Hong Kong authorities have outlawed a popular protest song from being played or sung on school grounds, on the same day Beijing’s national security agents set up an office in the Chinese-ruled city.
Hong Kong’s education secretary Kevin Yeung stated on July 8 that “political propaganda activities” shouldn’t be allowed in schools. He characterized such activities as: “to play, sing, or broadcast any songs” that “disrupt normal operations in schools, affect students’ emotions, or contain political messages.”
Yeung named one specific song: the unofficial anthem of the ongoing mass protest movement, “Glory to Hong Kong.” He claimed that the song contained “strong political messages” that were connected to “violence and illegal incidents” since June 2019.
“Schools must not allow students to play, sing, or broadcast it [Glory to Hong Kong] in schools,” Yeung stated.
The mass protest movement ignited on June 9, 2019, when more than 1 million Hongkongers took to the streets to protest a since-scrapped extradition bill. The protests later evolved into a broader movement to oppose Beijing’s encroachment in their daily affairs, while calling for greater democracy in the city’s political system, such as universal suffrage in elections.
Yeung’s announced ban was part of a written statement he issued in response to questions raised by education sector lawmaker Ip Kin-yuen about students’ freedom of expression during a session of the city’s Legislative Council (LegCo) on July 8.
The ban came a day after pro-Beijing Hong Kong leader Carrie Lam refused to answer reporters’ questions during her weekly press conference about whether the song would be made illegal under the newly implemented national security law.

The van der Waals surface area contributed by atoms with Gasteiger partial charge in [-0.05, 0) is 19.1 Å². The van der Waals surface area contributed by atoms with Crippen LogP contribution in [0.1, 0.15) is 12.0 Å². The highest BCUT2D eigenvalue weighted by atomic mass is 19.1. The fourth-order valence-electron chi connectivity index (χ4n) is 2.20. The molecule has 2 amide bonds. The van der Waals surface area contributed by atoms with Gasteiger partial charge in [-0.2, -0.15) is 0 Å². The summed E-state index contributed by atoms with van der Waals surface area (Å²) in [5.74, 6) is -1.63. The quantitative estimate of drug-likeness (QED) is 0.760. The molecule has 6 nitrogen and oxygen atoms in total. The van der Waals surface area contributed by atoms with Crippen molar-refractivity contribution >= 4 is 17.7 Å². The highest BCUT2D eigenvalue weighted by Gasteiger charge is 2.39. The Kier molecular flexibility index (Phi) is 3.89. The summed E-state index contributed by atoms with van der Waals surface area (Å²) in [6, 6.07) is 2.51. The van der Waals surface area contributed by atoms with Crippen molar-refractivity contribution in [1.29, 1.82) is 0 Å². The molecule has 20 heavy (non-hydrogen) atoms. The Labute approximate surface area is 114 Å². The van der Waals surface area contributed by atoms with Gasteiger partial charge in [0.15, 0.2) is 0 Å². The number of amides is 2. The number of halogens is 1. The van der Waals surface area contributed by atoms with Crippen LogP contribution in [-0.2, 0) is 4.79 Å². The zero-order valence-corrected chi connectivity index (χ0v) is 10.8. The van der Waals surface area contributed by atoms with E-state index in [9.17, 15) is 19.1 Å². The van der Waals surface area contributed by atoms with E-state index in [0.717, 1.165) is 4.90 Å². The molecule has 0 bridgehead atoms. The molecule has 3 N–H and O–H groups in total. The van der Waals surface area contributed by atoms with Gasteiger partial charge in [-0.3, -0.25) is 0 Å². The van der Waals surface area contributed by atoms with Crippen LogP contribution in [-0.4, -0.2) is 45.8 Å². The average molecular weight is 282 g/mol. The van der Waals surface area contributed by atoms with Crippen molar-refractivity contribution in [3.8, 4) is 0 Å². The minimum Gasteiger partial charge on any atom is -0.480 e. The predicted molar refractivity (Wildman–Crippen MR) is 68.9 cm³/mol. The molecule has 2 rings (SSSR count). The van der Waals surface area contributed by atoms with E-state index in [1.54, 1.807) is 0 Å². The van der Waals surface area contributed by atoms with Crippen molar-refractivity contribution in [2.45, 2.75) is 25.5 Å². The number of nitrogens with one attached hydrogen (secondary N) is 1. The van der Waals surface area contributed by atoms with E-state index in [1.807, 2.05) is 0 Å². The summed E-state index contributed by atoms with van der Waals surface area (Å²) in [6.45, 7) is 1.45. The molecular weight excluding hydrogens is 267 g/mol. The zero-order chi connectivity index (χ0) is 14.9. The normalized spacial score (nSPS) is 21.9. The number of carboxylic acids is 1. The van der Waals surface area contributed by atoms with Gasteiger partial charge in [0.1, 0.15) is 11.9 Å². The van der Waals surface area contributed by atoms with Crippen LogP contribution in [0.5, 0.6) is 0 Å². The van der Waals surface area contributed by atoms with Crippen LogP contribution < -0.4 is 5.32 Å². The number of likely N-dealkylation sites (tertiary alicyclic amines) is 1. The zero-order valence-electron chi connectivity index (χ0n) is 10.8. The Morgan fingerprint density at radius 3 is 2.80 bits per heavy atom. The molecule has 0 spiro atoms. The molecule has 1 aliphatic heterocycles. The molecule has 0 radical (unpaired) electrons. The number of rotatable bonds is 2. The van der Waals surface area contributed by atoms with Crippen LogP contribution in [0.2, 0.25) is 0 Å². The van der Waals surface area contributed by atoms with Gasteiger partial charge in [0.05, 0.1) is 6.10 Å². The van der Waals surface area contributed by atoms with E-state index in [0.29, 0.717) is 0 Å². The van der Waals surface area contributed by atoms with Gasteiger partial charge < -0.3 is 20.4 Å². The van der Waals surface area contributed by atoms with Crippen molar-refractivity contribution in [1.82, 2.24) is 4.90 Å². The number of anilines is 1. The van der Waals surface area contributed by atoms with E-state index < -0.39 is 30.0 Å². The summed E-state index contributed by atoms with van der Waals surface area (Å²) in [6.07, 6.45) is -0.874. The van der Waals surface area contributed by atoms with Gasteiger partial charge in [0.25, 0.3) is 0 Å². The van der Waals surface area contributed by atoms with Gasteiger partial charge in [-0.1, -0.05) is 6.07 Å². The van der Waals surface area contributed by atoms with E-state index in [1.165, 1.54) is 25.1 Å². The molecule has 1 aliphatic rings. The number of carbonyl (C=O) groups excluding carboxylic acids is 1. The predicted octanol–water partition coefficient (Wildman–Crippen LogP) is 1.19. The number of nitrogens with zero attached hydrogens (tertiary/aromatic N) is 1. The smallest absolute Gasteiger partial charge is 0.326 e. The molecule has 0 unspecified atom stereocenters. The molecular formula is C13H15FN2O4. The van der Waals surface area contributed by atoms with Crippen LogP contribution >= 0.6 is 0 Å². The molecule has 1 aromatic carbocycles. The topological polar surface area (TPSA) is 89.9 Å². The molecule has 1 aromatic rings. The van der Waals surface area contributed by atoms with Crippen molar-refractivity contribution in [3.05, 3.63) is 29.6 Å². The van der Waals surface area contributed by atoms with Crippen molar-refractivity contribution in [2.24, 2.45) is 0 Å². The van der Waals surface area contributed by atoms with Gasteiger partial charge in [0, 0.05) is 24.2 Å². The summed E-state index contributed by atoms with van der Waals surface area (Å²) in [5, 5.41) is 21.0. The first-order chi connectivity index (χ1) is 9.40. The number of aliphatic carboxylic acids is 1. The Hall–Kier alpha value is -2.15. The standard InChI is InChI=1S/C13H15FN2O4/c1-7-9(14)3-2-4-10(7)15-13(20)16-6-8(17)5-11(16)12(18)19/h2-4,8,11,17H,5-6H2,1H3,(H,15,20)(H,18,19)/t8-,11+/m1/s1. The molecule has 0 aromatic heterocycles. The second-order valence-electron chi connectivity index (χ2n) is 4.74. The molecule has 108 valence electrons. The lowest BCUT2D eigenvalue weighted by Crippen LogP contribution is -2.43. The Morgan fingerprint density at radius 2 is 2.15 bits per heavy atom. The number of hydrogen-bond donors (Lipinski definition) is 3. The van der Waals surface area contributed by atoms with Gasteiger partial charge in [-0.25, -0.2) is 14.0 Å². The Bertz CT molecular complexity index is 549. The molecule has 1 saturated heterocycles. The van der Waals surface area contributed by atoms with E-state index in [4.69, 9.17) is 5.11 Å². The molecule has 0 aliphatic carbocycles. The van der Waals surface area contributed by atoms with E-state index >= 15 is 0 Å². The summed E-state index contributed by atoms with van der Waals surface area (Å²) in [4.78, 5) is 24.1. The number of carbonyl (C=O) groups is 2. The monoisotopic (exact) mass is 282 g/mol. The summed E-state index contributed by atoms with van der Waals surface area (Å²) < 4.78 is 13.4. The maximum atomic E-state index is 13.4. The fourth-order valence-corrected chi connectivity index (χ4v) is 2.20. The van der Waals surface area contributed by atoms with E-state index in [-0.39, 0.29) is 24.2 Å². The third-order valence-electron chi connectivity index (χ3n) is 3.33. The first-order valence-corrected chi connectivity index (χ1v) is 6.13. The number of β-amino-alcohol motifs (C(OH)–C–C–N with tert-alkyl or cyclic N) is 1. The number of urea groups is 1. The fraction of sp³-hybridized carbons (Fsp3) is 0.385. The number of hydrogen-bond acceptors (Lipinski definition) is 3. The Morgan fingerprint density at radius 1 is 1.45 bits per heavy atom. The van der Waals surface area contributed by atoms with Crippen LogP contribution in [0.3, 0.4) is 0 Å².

The song’s legality was in question as it contained the phrases “Liberate our Hong Kong” and “Revolution of our Time”—a popular protest slogan that was banned by the Hong Kong government on July 2.
The government stated that the slogan “Liberate Hong Kong, revolution of our times” was now illegal under the security law as it connotes the idea of a Hong Kong separate from China.
Yeung alluded to the possibility that more protest activities could be banned, such as forming human chains, boycotting classes, and posting slogans. He claimed that individuals and groups “have deliberately misled and incited students to express their political stances” through these activities.
“The Education Bureau and schools are obliged to stop these acts,” Yeung stated.
Banning the protest song on school grounds has further stoked concerns that the national security law will trample on the city’s freedoms. On July 7, Lam refused to guarantee press freedoms while answering a reporter’s question, which prompted the Foreign Correspondents’ Club in Hong Kong to issue a statement seeking government clarification on how the law will affect local media.
Beijing formally enacted the law after ceremonial votes on June 30. The law criminalizes individuals for any acts of subversion, secession, terrorism, and collusion with foreign forces against the Chinese Communist Party (CCP), with a maximum penalty of life imprisonment.
On July 6, the Hong Kong government gazetted details of Article 43 of the law, which includes allowing police to search private properties without a warrant, and requiring internet service providers to remove messages from their platforms—though several tech giants issued statements saying they would deny Hong Kong authorities’ requests for user data until they fully study the ramifications of the security law.
On July 8, Beijing turned a hotel near Victoria Park in Causeway Bay into the new headquarters of its Office of Safeguarding National Security. An inauguration ceremony was held outside the hotel entrance in the morning under heavy security.
Victoria Park is a popular venue for protesters in Hong Kong to stage rallies and gather for marches.
The office was set up under a provision of the national security law. The office has sweeping power with immunity from local jurisdiction.